Today, I want to introduce you to an utterly amazing organization: CureDiva is an online marketplace for women who are living with breast cancer that offers a huge variety of hats and head coverings, incredibly cool compression sleeves, breast forms, bras, wigs, and lots more. You can shop by treatment type or product type, and their top-notch customer service reps will help with any questions or concerns you might have. This company was co-founded by breast cancer survivors Tovi Riegler and Efrat Roman, both of whom have experienced the stress of feeling like strangers in their own bodies, and have recognized how important it can be to put effort into looking stylish and feeling comfortable during treatment.
But CureDiva does SO much more than just help women living with breast cancer look lovely and feel better about their bodies. This company has created the Guardian Diva program, which connects those who have been newly diagnosed with others who have already been through treatment. This kind of support is invaluable to women who feel isolated or overwhelmed and don’t know who to turn to with highly specific questions and deep-seated worries. CureDiva also hosts a huge and lively online community that includes separate forums for discussions, questions, do’s and don’ts, and a fascinating blog with a multitude of voices chiming in.
In the past two months, I’ve worked with a style consult client with metastatic breast cancer and another who’d had a double mastectomy. Both of these amazing women wanted to feel put-together, comfortable, and like themselves, and were struggling to do so. And as we worked together toward those goals, both of them inspired me with their positivity, good humor, and creativity. Shortly afterward, CureDiva reached out to me about a collaboration and I jumped at the chance.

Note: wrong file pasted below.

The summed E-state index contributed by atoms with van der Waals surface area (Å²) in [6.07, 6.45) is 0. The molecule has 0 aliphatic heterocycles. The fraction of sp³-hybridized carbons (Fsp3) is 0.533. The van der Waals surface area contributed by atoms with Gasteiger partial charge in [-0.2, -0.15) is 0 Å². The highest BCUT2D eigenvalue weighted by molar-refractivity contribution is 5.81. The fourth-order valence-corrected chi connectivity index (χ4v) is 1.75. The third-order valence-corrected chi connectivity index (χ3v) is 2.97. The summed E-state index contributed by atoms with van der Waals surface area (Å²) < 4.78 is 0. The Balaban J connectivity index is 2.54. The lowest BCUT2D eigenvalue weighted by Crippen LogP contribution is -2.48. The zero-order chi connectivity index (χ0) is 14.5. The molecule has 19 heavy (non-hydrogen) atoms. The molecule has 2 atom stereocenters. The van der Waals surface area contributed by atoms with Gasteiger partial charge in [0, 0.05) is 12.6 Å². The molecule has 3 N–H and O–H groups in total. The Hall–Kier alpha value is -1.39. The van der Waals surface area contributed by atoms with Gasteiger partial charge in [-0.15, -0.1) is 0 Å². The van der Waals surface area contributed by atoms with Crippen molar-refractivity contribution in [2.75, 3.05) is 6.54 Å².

Guardian Diva Coordinator Ann Marie Otis – who also blogs at Stupid Dumb Breast Cancer – asked if I would be willing to answer a few style questions from the CureDiva community, so that’s what we’re up to here today! Let’s dive right in.
How do I hide my scars including my port scar?
The simplest solution is to opt for higher necklines. Most crewnecks and cowlnecks will cover lower port scars, and mock turtlenecks are back with a vengeance this season which is good news for higher scars. Since high necklines can add visual bulk to your top half and shorten your neck, consider pairing them with soft knit blazers or jackets with single, low-placed buttons. The nice deep V created by the jacket lapels helps mitigate the impact of the high neckline.
All fine and dandy in the middle of winter, but come summer you might not want to slowly broil inside a high-necked shirt. CureDiva’s Modesty4Me High Neckline Cami is a great option because it allows you to layer. Throw it on with a short-sleeved button-front shirt worn open, and you should be able to cover both scars.
Scarves are a fantastic choice for downplaying scars, too. I recommend the pretzel knot and fake infinity scarf ties. Both work best with large, thin scarves and will cover both neck and clavicle, even when worn with a low neckline top!
I think for myself personally, I always used to have the big breasts, small stomach…now it has turned around. How do I dress to flatter the midsection that I can’t believe I have now? I am short, but wearing long flowy tops to cover my stomach makes me look even shorter.